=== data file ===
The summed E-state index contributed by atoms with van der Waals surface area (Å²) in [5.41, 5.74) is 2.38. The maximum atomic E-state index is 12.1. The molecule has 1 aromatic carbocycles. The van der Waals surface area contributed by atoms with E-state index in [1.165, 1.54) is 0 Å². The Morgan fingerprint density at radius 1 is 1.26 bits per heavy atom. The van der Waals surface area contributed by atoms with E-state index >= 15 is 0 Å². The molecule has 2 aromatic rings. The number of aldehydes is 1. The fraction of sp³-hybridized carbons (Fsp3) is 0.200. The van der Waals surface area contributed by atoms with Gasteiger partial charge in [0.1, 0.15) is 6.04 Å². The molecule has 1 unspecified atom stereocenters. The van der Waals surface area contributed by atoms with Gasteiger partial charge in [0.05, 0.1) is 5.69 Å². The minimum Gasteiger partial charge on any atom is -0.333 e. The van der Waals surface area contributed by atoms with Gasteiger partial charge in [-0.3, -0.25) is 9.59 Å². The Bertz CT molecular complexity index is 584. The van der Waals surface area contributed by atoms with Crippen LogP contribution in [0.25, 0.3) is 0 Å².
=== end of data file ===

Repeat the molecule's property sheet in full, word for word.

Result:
The summed E-state index contributed by atoms with van der Waals surface area (Å²) in [5.41, 5.74) is 2.38. The maximum atomic E-state index is 12.1. The molecule has 1 aromatic carbocycles. The van der Waals surface area contributed by atoms with E-state index in [1.165, 1.54) is 0 Å². The Morgan fingerprint density at radius 1 is 1.26 bits per heavy atom. The van der Waals surface area contributed by atoms with E-state index >= 15 is 0 Å². The molecule has 2 aromatic rings. The number of aldehydes is 1. The fraction of sp³-hybridized carbons (Fsp3) is 0.200. The van der Waals surface area contributed by atoms with Gasteiger partial charge in [0.1, 0.15) is 6.04 Å². The molecule has 1 unspecified atom stereocenters. The van der Waals surface area contributed by atoms with Gasteiger partial charge in [0.05, 0.1) is 5.69 Å². The minimum Gasteiger partial charge on any atom is -0.333 e. The van der Waals surface area contributed by atoms with Gasteiger partial charge in [-0.3, -0.25) is 9.59 Å². The Bertz CT molecular complexity index is 584. The van der Waals surface area contributed by atoms with Crippen LogP contribution in [0.25, 0.3) is 0 Å².